“Just days after Paul and Juthica were placed on administrative leave, a petition was circulated at the office, which 75% of employees signed in support of retaining Paul and Juthica’s leadership. I have seen a copy of this petition and believe it to be legitimate,” he wrote.

However, two of the employees who filed the petition were fired, “apparently in retaliation,” he alleged.

He is also concerned that LedgerX may no longer be compliant with regulatory requirements and may be failing in its fiduciary duties.

LedgerX board member Mark Wetjen did not immediately return a request for comment.
Questionable firing

In his letter, Gunden suggested that Juthica Chou’s suspension from her roles as chief financial and risk officer of the company may be posing more harm than good to LedgerX.

He detailed the meeting the board held to suspend Juthica and her husband Paul, saying “an extreme and one-sided case” was presented against the two, but there was no opportunity for defense.

“While a case can be made against Paul due to his recent external communications, no comparable case can be made against Juthica, and yet she is being removed as well in spite of being the best suited candidate for CEO,” he said.

He appears to be referencing Tweets and possibly letters written by Paul Chou alleging wrongdoing on the part of the CFTC after the company was not allowed to launch physically-settled bitcoin futures contracts last year.

“Just days after Paul and Juthica were placed on administrative leave, a petition was circulated at the office, which 75% of employees signed in support of retaining Paul and Juthica’s leadership. I have seen a copy of this petition and believe it to be legitimate,” he wrote.

However, two of the employees who filed the petition were fired, “apparently in retaliation,” Gunden alleged.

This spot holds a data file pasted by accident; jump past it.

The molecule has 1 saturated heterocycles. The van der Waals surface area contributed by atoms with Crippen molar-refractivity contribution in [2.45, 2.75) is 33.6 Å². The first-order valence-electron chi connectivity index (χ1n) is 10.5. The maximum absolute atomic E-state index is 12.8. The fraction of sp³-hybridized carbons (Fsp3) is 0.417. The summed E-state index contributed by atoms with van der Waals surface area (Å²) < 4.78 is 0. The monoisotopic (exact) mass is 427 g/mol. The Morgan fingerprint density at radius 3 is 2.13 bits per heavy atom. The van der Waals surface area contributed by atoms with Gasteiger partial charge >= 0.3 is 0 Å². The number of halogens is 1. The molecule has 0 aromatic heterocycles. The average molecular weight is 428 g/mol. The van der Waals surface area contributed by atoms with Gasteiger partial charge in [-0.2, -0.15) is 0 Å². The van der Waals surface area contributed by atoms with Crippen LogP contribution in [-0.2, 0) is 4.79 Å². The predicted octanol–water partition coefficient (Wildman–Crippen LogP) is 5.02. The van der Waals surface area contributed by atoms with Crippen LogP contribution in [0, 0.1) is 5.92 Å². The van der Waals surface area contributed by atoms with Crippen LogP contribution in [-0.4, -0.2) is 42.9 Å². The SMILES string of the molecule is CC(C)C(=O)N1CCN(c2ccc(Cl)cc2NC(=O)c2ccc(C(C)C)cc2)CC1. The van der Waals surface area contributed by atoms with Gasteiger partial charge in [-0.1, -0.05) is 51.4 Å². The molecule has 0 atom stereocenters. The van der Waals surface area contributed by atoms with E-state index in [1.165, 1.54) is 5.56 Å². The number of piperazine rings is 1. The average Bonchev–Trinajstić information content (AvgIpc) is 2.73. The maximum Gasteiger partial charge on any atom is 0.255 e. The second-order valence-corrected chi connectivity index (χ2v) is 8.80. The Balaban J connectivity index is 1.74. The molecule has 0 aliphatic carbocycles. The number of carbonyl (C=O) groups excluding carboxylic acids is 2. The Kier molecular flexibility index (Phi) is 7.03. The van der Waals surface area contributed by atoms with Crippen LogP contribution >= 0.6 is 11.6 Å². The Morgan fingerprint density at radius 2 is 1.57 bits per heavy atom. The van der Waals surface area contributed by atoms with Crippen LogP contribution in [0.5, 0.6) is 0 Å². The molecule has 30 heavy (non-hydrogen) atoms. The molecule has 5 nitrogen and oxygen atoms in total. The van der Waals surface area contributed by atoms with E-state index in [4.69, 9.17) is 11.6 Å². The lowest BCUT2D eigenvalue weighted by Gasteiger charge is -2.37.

Shareholder letters “outlining concerns” with the interim management had been ignored, and while some minority investors in the company have expressed interest in backing the company further, this is contingent upon Juthica Chou being named the new CEO.

Attempted Takeover?

Gunden expressed concerns that Miami International Holdings (MIAX), one shareholder in the company, might be attempting to take over the company, or at least acquire its regulatory licenses.

Gunden said MIAX was the only shareholder invited to attend and participate in certain private board meetings, which he found problematic. Aside from board members, no other shareholders were present.

Further, he alleged that a Holdings board member may be accepting “payouts for helping MIAX to complete an insider funding round.”

LedgerX CFO Jennifer Liu has been kept in the dark regarding the Holdings board’s actions, he added (Liu did not immediately return CoinDesk’s request for comment).

Other concerns include that the Holdings board presented “overly pessimistic” financial statements to the board of directors; that the company does not appear to be trying to raise funds outside of MIAX; and that the company is spending an extra $60,000 per month by hiring a security company.

“From what I can tell, the Holdings board is engaged in grossly negligent actions towards LedgerX market participants, employees, shareholders, and perhaps even CFTC compliance requirements themselves,” he wrote.

As such, many staffers are expecting the worst, Gunden wrote: “I have spoken with two current employees and learned that there is a lot of confusion and uncertainty at the company, and I’ve received reports that many employees are interviewing elsewhere in anticipation of the company shutting down.”

Updated: 12-10-2020

CFTC Chairman Tarbert Announces Resignation, Confirms That Ether Is A Commodity

Over the course of his 18-month term, Tarbert has been a consistent advocate for principles-based regulation of crypto.

In a public statement on Thursday, Chairman Heath Tarbert announced that he will be leaving the Commodity Futures Trading Commission early next year.

In listing accomplishments over the course of his term, Tarbert included that “We have promoted responsible fintech innovation and declared Ether a commodity.”

This tracks with Tarbert’s broader interest in the crypto markets and earlier statements affirming that Bitcoin (BTC) and Ether (ETH) should not face regulation as securities.

Tarbert, who joined the CFTC in 2019, has been a noted voice for sound crypto regulation at the federal level. He joins a laundry list of appointed regulators who are leaving their posts to make way for a new administration. Tarbert’s colleague, Commissioner Brian Quintenz, is also poised to depart soon.

There is no word yet on President-elect Joe Biden’s preferences for leadership at the CFTC or the related Securities and Exchange Commission, though he has made Tarbert’s predecessor, Gary Gensler, a leader of his financial team.